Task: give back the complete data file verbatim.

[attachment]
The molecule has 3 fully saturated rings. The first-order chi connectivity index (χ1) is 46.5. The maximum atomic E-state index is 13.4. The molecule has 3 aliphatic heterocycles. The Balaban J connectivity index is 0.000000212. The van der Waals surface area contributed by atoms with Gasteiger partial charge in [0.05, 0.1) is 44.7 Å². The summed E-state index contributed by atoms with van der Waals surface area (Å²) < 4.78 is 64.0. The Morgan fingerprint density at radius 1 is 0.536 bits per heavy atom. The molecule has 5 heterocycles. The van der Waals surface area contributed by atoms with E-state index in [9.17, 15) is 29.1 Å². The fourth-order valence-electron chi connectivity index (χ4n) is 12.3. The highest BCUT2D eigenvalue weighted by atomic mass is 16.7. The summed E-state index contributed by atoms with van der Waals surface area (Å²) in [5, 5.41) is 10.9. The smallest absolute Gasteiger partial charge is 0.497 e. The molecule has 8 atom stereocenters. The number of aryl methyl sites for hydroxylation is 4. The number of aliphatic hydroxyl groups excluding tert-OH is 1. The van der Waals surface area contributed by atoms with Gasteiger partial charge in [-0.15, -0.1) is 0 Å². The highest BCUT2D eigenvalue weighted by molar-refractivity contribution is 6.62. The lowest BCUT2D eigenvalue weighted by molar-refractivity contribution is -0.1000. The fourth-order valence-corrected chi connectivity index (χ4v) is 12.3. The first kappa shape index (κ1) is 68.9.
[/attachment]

The molecule has 3 fully saturated rings. The first-order chi connectivity index (χ1) is 46.5. The maximum atomic E-state index is 13.4. The molecule has 3 aliphatic heterocycles. The Balaban J connectivity index is 0.000000212. The van der Waals surface area contributed by atoms with Gasteiger partial charge in [0.05, 0.1) is 44.7 Å². The summed E-state index contributed by atoms with van der Waals surface area (Å²) < 4.78 is 64.0. The Morgan fingerprint density at radius 1 is 0.536 bits per heavy atom. The molecule has 5 heterocycles. The van der Waals surface area contributed by atoms with E-state index in [9.17, 15) is 29.1 Å². The fourth-order valence-electron chi connectivity index (χ4n) is 12.3. The highest BCUT2D eigenvalue weighted by atomic mass is 16.7. The summed E-state index contributed by atoms with van der Waals surface area (Å²) in [5, 5.41) is 10.9. The smallest absolute Gasteiger partial charge is 0.497 e. The molecule has 8 atom stereocenters. The number of aryl methyl sites for hydroxylation is 4. The number of aliphatic hydroxyl groups excluding tert-OH is 1. The van der Waals surface area contributed by atoms with Gasteiger partial charge in [-0.15, -0.1) is 0 Å². The highest BCUT2D eigenvalue weighted by molar-refractivity contribution is 6.62. The lowest BCUT2D eigenvalue weighted by molar-refractivity contribution is -0.1000. The fourth-order valence-corrected chi connectivity index (χ4v) is 12.3. The first kappa shape index (κ1) is 68.9.